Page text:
Poland’s WIG 20 Index climbed 0.5 percent while Hungary’s BUX Index lost 0.7 percent.
South Africa’s benchmark stock index gained 0.3 percent to a record. The nation’s business confidence jumped to a five-month high in January as vehicle sales rebounded and manufacturing expanded, the South African Chamber of Commerce and Industry said today.
The Bloomberg China-US Equity Index of the most-traded Chinese shares in the U.S. retreated 1.8 percent to the lowest price since Dec. 24 in New York. American depositary receipts of chip foundry Semiconductor Manufacturing International Corp. slid 12 percent after HSBC Holdings Plc cut it to neutral from the equivalent of buy.
The Hang Seng China Enterprises Index of companies fell 1.4 percent to the lowest level this year. The Shanghai Composite slid 0.7 percent, the first drop in nine days. The Shanghai Composite, which entered a bull market last month, will pull back by about 8 percent before resuming gains as buyers are exhausted after a surge in Chinese stocks, said Tom DeMark, founder of Market Studies LLC.
The gauge of domestic Chinese equities will fall to within a range of 2,230 to 2,250 after generating a sell signal on a Combo chart that’s designed to identify market tops and lows, said DeMark, who correctly called the market’s bottom last year.
Measures of material and financial stocks in the MSCI Emerging Markets Index declined at least 0.7 percent, the most among 10 industry groups. The broader gauge has added 0.4 percent this year, trailing a 4.7 percent gain by the MSCI World Index. The developing-nations index trades at 10.3 times estimated profit, compared with the MSCI World’s multiple of 13.7, data compiled by Bloomberg show.
The extra yield investors demand to own emerging-market debt over U.S. Treasuries slipped three basis points, or 0.03 percentage point, to 274 basis points, according to JPMorgan Chase & Co.’s EMBI Global Index.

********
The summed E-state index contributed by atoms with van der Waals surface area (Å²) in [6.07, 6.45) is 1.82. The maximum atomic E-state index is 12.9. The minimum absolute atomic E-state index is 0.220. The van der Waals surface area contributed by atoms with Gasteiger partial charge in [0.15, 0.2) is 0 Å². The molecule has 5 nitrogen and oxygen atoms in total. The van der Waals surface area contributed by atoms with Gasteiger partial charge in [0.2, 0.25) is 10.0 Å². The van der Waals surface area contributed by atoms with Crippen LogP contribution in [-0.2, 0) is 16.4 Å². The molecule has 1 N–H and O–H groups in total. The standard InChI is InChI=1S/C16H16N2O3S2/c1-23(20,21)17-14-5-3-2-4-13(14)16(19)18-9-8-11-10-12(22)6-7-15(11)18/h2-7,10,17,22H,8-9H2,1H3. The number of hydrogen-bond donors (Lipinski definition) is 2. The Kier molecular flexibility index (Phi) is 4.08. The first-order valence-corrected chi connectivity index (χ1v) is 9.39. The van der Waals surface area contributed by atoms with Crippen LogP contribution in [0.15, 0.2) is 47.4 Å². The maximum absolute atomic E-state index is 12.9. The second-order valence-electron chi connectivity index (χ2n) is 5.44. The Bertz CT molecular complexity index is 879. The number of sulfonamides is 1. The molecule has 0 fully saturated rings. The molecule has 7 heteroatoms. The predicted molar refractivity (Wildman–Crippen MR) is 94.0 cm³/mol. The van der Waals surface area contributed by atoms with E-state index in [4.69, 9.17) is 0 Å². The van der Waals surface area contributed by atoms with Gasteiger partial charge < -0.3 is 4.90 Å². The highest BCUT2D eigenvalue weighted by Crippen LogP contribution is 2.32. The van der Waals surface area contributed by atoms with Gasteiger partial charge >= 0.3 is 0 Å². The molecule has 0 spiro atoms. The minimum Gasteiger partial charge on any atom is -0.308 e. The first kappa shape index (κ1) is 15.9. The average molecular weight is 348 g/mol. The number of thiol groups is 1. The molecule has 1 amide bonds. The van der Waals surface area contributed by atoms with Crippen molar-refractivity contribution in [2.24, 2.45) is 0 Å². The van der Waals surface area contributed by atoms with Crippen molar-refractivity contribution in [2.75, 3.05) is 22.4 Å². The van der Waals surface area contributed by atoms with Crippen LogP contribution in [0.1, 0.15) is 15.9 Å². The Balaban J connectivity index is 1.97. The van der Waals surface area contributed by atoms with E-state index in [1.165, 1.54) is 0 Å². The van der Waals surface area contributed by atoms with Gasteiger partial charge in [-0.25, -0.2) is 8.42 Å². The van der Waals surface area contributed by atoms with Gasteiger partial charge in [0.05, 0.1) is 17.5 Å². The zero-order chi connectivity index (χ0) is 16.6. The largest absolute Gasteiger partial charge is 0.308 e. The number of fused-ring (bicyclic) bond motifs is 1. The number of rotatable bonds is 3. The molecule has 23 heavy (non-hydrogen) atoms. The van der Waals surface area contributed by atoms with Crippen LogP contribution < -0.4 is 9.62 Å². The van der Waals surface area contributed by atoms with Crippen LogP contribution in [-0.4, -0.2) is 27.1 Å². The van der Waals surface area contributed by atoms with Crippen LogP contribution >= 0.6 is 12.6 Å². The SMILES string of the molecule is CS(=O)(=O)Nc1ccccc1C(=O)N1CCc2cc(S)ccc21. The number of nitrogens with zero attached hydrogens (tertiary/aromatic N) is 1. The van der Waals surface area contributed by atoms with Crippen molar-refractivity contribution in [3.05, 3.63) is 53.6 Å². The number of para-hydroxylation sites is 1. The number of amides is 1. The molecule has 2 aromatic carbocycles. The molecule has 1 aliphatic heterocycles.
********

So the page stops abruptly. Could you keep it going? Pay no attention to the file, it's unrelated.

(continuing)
Arcelik AS, Turkey’s largest maker of fridges and washing machines, sank 2.9 percent, the most since Jan. 30 before reporting its 2012 results tomorrow.
Ipek Dogal Enerji Kaynaklari Ve Uretim AS jumped 5.6 percent, the most since Dec. 25. The company applied for three oil exploration licenses in Turkey, according to an announcement published in the Official Gazette today.
OAO Aeroflot, Russia’s biggest airliner, climbed 3.1 percent for a third day of gains in Moscow. Passenger volumes jumped 25 percent to 17.7 million in 2012 from a year earlier, it said yesterday.
India’s electricity generator NTPC dropped 2.5 percent after the government said yesterday it would sell a 9.5 percent stake today at a minimum price of 145 rupees per share to raise $2.1 billion, the biggest offering since March.
Sino-Ocean lost 4.1 percent, its sixth day of declines. Measures to curb property prices may be introduced earlier than expected because upward pricing pressure is robust, Karen Kwan, an analyst at Kim Eng, wrote in a report today. Its reliance on sales in Beijing and first-tier cities make Sino-Ocean a short candidate, according to the report.
China Foods Ltd. plunged 14 percent in Hong Kong, the biggest decline in the MSCI Emerging Markets Index. The company will record a “large decrease” in net income in 2012, it said in a statement yesterday.
BYD Co., the Chinese carmaker partly owned by Warren Buffett’s Berkshire Hathaway Inc., rose 6.6 percent in Hong Kong to the highest level since April 21, 2011. The company is in a good position to achieve its 2013 sales target, said Leping Huang, an analyst at Nomura Holdings Inc.